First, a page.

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Banu Ifran
The Ifranids, also called Banu Ifran, Ifran, or the children of the Ifran (Arabic: بنو يفرن‎, Banu Yifran), were a Zenata
Zenata
Berber tribe prominent in the history of pre-Islamic and early Islamic North Africa.In the 8th century, they established a kingdom in Central Maghreb, Algeria
Algeria
with Tlemcen
Tlemcen
as its capital. The Banu Ifran
Banu Ifran
resisted or revolted against foreign occupiers—Romans, Vandals, and Byzantines—of their territory in Africa. In the seventh century, they sided with Kahina
Kahina
in her resistance against the Muslim Umayyad
Umayyad
invaders
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Arabic Language
Arabic
Arabic
(Arabic: العَرَبِيَّة‎, al-ʻarabiyyah, [al ʕaraˈbijja] (listen) or عَرَبِيّ‎, ʻarabī, [ˈʕarabiː] (listen) or [ʕaraˈbij]) is a Semitic language that first emerged in the 1st to 4th centuries CE.[5] It is now the lingua franca of the Arab world.[6] It is named after the Arabs, a term initially used to describe peoples living in the area bounded by Mesopotamia
Mesopotamia
in the east and the Anti- Lebanon
Lebanon
mountains in the west, in Northwestern Arabia
Arabia
and in the Sinai Peninsula. The ISO classifies Arabic
Arabic
as a macrolanguage comprising 30 modern varieties, including its standard form, Modern Standard Arabic,[7] which is derived from Classical Arabic
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Kharijites
PoliticalHizb ut-Tahrir Iranian Revolution Jamaat-e-Islami Millî Görüş Muslim Brotherhood List of Islamic political partiesMilitantMilitant Islamism
Islamism
based inMENA region South Asia Southeast Asia Sub-Saharan AfricaKey textsReconstruction of Religious Thought in Islam (Iqbal 1930s)Principles of State and Government (Asad 1961)Ma'alim fi al-Tariq ("Milestones") (Qutb 1965)Islamic Government: Governance of the Jurist ("Velayat-e faqih") (Khomeini 1970)Heads of state
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Córdoba, Spain
Córdoba (/ˈkɔːrdəbə/, Spanish: [ˈkoɾðoβa]),[4] also called Cordoba (/ˈkɔːrdəbə/) in English,[5] is a city in Andalusia, southern Spain, and the capital of the province of Córdoba. It was a Roman settlement, then colonized by Muslim armies in the eighth century. It became the capital of the Islamic Emirate, and then of the Caliphate of Córdoba, including most of the Iberian Peninsula. Córdoba consisted of hundreds of workshops that created goods such as silk. It was a center of culture and learning during the Islamic Golden Age. Caliph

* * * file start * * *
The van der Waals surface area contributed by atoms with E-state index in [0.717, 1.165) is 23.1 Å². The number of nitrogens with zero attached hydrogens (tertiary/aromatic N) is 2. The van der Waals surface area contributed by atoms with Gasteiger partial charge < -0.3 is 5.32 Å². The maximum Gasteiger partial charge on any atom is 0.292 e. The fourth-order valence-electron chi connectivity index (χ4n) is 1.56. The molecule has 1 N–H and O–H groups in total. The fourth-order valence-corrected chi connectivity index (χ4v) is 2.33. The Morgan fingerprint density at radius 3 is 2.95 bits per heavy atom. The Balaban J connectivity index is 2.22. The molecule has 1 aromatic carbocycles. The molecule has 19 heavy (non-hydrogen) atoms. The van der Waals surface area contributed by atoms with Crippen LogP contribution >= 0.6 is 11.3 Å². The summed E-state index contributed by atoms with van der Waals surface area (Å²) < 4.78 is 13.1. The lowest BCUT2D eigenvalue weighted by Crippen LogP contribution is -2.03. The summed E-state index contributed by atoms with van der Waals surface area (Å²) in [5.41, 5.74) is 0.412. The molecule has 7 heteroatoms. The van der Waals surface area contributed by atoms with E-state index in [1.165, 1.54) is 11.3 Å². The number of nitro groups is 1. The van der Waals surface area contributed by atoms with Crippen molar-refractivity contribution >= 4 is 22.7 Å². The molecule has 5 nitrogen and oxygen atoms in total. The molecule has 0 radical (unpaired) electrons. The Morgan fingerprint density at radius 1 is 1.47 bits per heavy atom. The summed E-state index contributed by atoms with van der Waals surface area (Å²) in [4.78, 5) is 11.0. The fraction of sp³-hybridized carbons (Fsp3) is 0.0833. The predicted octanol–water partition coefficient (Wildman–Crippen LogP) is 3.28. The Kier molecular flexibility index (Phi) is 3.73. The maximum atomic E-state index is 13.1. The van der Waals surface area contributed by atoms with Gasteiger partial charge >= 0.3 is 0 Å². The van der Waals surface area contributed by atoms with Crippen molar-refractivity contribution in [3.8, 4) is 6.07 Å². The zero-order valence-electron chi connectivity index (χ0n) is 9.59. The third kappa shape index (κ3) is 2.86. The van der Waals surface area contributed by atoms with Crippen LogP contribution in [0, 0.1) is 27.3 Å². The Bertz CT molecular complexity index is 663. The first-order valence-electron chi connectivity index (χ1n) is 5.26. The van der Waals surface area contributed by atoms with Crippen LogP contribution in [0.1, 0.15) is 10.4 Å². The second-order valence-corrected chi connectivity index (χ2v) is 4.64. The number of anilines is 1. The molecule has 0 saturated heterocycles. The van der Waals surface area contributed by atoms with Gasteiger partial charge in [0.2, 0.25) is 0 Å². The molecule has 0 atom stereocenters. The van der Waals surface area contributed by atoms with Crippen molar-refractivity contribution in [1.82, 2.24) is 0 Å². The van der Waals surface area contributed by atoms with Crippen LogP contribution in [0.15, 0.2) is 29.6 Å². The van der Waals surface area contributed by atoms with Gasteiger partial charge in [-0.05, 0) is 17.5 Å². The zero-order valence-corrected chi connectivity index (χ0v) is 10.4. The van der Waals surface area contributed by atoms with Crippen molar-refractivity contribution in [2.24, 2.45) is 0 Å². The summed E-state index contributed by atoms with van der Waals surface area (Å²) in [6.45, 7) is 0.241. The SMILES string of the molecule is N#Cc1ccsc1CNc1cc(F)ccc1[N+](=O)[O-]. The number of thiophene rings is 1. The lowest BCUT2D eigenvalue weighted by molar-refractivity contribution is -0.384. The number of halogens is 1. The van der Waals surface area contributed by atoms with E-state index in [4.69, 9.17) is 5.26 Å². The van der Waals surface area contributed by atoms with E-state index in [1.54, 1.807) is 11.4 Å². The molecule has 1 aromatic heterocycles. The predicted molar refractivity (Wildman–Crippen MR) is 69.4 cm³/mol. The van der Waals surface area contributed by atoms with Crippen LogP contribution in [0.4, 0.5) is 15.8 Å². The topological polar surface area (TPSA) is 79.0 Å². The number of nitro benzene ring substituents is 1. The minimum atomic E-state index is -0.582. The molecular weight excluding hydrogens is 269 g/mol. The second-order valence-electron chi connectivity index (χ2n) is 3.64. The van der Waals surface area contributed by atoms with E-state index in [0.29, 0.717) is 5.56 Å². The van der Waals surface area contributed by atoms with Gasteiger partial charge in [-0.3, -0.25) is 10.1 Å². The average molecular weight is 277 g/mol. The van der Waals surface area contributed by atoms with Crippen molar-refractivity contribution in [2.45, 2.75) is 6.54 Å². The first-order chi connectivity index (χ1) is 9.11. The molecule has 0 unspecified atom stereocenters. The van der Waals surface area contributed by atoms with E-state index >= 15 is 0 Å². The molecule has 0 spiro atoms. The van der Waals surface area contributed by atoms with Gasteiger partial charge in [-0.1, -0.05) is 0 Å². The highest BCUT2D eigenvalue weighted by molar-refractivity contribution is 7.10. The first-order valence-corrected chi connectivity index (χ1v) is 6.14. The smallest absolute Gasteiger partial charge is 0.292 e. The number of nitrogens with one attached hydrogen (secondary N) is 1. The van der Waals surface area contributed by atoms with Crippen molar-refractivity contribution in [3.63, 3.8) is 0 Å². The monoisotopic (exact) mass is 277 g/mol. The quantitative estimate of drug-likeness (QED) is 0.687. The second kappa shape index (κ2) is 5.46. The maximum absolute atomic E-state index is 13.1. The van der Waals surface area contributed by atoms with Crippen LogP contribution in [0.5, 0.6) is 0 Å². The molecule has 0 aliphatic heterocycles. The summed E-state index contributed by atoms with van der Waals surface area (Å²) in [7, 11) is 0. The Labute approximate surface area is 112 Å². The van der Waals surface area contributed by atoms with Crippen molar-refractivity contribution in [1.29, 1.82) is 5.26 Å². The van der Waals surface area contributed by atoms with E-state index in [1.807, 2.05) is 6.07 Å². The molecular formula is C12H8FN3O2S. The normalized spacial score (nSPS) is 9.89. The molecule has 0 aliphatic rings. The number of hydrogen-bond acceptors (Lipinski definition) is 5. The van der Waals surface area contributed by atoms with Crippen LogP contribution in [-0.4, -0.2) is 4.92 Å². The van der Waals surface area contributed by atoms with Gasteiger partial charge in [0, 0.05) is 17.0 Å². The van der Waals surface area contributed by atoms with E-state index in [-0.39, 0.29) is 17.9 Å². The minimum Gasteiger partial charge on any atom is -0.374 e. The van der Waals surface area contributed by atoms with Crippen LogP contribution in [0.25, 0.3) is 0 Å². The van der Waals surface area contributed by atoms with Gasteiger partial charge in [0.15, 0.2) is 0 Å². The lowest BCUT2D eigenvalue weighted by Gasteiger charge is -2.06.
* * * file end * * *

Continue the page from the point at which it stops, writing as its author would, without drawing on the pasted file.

Caliph
Al Hakam II opened many libraries in addition to the many medical schools and universities which existed at the time, making Córdoba a centre for education. During these centuries it became the center of a society ruled by Muslims, in which all other groups had a second-class status.[6] It was recaptured by Christian forces in 1236, during the Reconquista
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Corippus
Flavius Cresconius Corippus was a late Roman epic poet of the 6th century, who flourished under East Roman Emperors Justinian I
Justinian I
and Justin II. His major works are the epic poem Iohannis and the panegyric In laudem Iustini minoris. Corippus was probably the last important Latin author of Late Antiquity.Contents1 Biography 2 Works2.1 Iohannis 2.2 In laudem Iustini minoris3 Style and influences 4 Editions 5 References 6 FootnotesBiography[edit] He was a native of Africa, and in one of the manuscripts is called grammaticus (teacher). He has sometimes been identified, but on insufficient grounds, with Cresconius Africanus, a Catholic bishop (7th century), author of a Concordia Canonum, or collection of the laws of the church. Nothing is known of Corippus beyond what is contained in his own poems
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Justinian I
Justinian I
Justinian I
(/dʒʌˈstɪniən/; Latin: Flavius Petrus Sabbatius Iustinianus Augustus; Greek: Φλάβιος Πέτρος Σαββάτιος Ἰουστινιανός Flávios Pétros Sabbátios Ioustinianós; c. 482 – 14 November 565), traditionally known as Justinian the Great and also Saint
Saint
Justinian the Great in the Eastern Orthodox Church,[3][4] was the Eastern Roman emperor from 527 to 565. During his reign, Justinian sought to revive the empire's greatness and reconquer the lost western half of the historical Roman Empire
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John Troglita
John Troglita
John Troglita
(Latin: Ioannes Troglita, Greek: Ἰωάννης Τρωγλίτης) was a 6th-century Byzantine general. He participated in the Vandalic War
Vandalic War
and served in North Africa as a regional military governor during the years 533–538, before being sent east to the wars with the Sassanid Persians. As dux Mesopotamiae, Troglita distinguished himself in several battles, and was noticed by agents of the Byzantine emperor, Justinian I
Justinian I
(r. 527–565). In summer 546, Justinian chose John Troglita
John Troglita
to assume overall command of Byzantine forces in Africa, where a succession of revolts by the indigenous Moorish tribes and within the imperial army itself had seriously reduced the Byzantine position
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Fatimid
The Fatimid
Fatimid
Caliphate
Caliphate
(Arabic: الفاطميون‎, al-Fāṭimīyūn) was an Ismaili
Ismaili
Shia
Shia
Islamic caliphate that spanned a large area of North Africa, from the Red Sea
Red Sea
in the east to the Atlantic Ocean
Atlantic Ocean
in the west. The dynasty of Arab origin[4][5] ruled across the Mediterranean
Mediterranean
coast of Africa and ultimately made Egypt
Egypt
the centre of the caliphate. At its height the caliphate included in addition to Egypt
Egypt
varying areas of the Maghreb, Sudan, Sicily, the Levant, and Hijaz. The Fatimids
Fatimids
claimed descent from Fatimah, the daughter of Islamic prophet Muhammad